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Orangutans share 97 percent of the same DNA as humans. These incredible primates are highly social, emotional, and intelligent, however, despite the genetic and social similarities that we might share with the orangutan, very few people recognize that human actions are leading to the demise of the orangutan.

It is estimated that there are only around 40,000 orangutans left in their native habitat of Borneo and Sumatra, and as the expansion of palm oil plantations and poaching continue in these regions, the orangutan population is only set to decline. Some scientists estimate that the orangutan will be extinct from the wild within the next 20 years if we don’t do anything to protect these animals.

In an effort to protect these primates, many zoos have launched captive breeding programs. While this might ensure that the species doesn’t go extinct, if their native habitat continues to be destroyed then zoos efforts will mean that this species can only exist in a captive environment – hardly a happy existence for this complex species.

In this video, a captive orangutan peers at a mother and her child through the glass of their enclosure. It might seem cute that the orangutan is so infatuated with the mother and her infant, but it also draws attention to the sad reality for the orangutan in captivity. Like this mother and child, the orangutan should be free to have a family and interact with others of their species in their proper, wild habitat, but for a number of reasons, this orangutan will probably never get that chance.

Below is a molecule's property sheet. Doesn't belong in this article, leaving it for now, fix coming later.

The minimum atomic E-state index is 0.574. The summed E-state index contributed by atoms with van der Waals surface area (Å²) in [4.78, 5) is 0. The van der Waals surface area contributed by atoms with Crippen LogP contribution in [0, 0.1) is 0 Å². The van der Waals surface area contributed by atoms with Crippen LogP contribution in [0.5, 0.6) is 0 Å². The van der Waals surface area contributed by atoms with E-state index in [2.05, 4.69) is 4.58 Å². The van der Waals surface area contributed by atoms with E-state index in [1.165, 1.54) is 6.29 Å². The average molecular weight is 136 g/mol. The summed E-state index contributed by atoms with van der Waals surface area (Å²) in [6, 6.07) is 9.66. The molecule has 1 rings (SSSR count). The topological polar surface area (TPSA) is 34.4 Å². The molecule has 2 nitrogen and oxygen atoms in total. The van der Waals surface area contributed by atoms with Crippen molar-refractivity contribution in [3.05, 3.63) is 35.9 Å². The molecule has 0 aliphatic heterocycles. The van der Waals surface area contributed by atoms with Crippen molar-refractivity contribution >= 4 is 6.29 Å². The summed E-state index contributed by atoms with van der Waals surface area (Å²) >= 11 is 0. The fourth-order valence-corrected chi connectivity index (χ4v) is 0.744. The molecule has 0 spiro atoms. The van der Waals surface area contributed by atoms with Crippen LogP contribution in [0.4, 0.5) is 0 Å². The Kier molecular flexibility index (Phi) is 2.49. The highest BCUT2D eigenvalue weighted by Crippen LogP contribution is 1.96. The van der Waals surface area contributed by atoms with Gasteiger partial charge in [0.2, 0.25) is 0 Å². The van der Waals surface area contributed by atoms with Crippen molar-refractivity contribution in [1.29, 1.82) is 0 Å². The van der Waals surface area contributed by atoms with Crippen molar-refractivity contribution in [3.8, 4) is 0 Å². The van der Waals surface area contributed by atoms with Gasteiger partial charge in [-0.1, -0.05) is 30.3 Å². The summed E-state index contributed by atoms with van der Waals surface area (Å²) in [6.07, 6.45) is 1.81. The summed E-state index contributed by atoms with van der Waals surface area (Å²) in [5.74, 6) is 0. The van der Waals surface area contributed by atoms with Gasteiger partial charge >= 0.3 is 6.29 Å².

The orangutan has the right to live freely in their native home just as much as humans do. It is up to us to recognize this fact and learn how our actions prohibit the orangutan from doing so. Palm oil is a leading driver in the destruction of the orangutan’s habitat and can be found in over 50 percent of our consumer goods. We can all make a difference for these animals by avoiding palm oil. To learn more, click here. You can also help save the orangutan by supporting organizations that work to conserve the orangutan in their wild habitat, check out this list for more.

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